In 1894 the London Building Act changed the regulations so that windows did not have to be to be flush with the exterior wall. This enabled windows in the capital to stand proud from the facade. The late Victorian and Edwardian period took advantage of the change in new building regulations and now presented their windows in bays.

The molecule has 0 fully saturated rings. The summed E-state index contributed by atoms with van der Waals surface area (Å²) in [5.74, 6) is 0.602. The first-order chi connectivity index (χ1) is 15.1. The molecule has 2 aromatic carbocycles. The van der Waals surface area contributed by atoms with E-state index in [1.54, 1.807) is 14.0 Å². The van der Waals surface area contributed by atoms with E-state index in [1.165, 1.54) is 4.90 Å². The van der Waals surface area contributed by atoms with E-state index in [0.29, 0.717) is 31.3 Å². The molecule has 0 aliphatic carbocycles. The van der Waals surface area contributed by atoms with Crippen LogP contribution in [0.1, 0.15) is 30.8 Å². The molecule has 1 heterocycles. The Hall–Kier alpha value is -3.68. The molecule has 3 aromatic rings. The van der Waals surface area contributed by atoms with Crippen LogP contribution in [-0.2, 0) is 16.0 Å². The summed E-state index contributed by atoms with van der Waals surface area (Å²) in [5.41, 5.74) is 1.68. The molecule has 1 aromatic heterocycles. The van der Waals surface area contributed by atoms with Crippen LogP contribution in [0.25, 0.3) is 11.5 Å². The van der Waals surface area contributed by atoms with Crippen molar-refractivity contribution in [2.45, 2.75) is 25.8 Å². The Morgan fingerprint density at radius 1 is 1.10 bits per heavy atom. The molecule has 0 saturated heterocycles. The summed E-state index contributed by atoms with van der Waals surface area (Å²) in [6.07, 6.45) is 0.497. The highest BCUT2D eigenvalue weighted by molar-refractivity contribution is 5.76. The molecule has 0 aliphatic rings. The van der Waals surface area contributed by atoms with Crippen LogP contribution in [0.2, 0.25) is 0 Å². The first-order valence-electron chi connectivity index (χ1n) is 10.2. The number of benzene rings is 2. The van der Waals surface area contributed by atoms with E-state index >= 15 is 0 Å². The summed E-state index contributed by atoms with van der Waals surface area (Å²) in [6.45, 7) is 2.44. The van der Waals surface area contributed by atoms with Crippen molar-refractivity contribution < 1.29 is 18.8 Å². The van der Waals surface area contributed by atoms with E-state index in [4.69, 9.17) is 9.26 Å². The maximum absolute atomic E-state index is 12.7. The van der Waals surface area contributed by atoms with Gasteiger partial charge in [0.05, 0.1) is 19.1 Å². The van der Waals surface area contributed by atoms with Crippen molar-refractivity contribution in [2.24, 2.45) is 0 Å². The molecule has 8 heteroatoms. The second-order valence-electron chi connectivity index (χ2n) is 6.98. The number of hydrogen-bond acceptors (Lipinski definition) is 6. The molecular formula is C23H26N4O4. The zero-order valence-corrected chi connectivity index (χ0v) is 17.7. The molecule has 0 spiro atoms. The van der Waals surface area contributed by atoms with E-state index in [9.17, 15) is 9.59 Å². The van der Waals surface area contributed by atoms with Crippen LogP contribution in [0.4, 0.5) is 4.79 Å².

Interestingly the plaque above the top window states the house to have been built in 1893, before the regulations changed. Although bay windows were possible else where it wasn't until the regulations changed that they became popular on general houses. The ground floor bay window must be a very early example of the form and has brick mullion pillars rather than the more usual slimmer timber ones seen on other local houses and those in the same terrace row.